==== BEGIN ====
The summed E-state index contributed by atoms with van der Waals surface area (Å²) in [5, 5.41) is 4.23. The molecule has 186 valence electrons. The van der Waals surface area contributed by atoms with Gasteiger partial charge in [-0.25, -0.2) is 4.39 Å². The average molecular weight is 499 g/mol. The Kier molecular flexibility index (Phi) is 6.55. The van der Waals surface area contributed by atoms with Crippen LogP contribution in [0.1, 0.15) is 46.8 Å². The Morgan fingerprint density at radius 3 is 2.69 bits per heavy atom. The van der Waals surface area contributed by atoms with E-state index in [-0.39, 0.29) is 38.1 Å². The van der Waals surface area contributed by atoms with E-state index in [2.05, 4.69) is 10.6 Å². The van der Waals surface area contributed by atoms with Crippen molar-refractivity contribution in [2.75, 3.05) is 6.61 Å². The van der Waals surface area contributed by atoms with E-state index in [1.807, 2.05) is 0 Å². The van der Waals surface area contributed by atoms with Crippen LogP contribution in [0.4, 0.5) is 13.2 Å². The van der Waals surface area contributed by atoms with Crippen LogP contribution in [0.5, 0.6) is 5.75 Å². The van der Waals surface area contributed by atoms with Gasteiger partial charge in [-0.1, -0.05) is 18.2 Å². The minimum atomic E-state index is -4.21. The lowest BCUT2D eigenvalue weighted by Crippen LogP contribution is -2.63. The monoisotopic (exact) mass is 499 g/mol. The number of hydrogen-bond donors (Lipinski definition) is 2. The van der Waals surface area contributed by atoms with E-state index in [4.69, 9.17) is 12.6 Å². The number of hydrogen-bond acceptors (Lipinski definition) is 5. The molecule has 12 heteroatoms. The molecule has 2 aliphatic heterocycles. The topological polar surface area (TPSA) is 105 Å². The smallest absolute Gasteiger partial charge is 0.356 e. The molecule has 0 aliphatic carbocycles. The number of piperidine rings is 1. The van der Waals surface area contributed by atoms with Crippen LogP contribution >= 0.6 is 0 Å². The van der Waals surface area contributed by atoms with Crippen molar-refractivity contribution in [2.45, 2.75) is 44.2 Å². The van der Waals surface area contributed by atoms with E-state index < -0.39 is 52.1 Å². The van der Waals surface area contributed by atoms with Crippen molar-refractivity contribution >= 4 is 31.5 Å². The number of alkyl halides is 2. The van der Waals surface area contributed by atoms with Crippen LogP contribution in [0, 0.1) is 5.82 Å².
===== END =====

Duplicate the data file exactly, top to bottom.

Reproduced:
The summed E-state index contributed by atoms with van der Waals surface area (Å²) in [5, 5.41) is 4.23. The molecule has 186 valence electrons. The van der Waals surface area contributed by atoms with Gasteiger partial charge in [-0.25, -0.2) is 4.39 Å². The average molecular weight is 499 g/mol. The Kier molecular flexibility index (Phi) is 6.55. The van der Waals surface area contributed by atoms with Crippen LogP contribution in [0.1, 0.15) is 46.8 Å². The Morgan fingerprint density at radius 3 is 2.69 bits per heavy atom. The van der Waals surface area contributed by atoms with E-state index in [-0.39, 0.29) is 38.1 Å². The van der Waals surface area contributed by atoms with E-state index in [2.05, 4.69) is 10.6 Å². The van der Waals surface area contributed by atoms with Crippen molar-refractivity contribution in [2.75, 3.05) is 6.61 Å². The van der Waals surface area contributed by atoms with E-state index in [1.807, 2.05) is 0 Å². The van der Waals surface area contributed by atoms with Crippen LogP contribution in [0.4, 0.5) is 13.2 Å². The van der Waals surface area contributed by atoms with Crippen LogP contribution in [0.5, 0.6) is 5.75 Å². The van der Waals surface area contributed by atoms with Gasteiger partial charge in [-0.1, -0.05) is 18.2 Å². The minimum atomic E-state index is -4.21. The lowest BCUT2D eigenvalue weighted by Crippen LogP contribution is -2.63. The monoisotopic (exact) mass is 499 g/mol. The number of hydrogen-bond donors (Lipinski definition) is 2. The van der Waals surface area contributed by atoms with E-state index in [4.69, 9.17) is 12.6 Å². The number of hydrogen-bond acceptors (Lipinski definition) is 5. The molecule has 12 heteroatoms. The molecule has 2 aliphatic heterocycles. The topological polar surface area (TPSA) is 105 Å². The smallest absolute Gasteiger partial charge is 0.356 e. The molecule has 0 aliphatic carbocycles. The number of piperidine rings is 1. The van der Waals surface area contributed by atoms with Crippen LogP contribution >= 0.6 is 0 Å². The van der Waals surface area contributed by atoms with Crippen molar-refractivity contribution in [2.45, 2.75) is 44.2 Å². The van der Waals surface area contributed by atoms with E-state index < -0.39 is 52.1 Å². The van der Waals surface area contributed by atoms with Crippen molar-refractivity contribution >= 4 is 31.5 Å². The number of alkyl halides is 2. The van der Waals surface area contributed by atoms with Crippen LogP contribution in [0, 0.1) is 5.82 Å².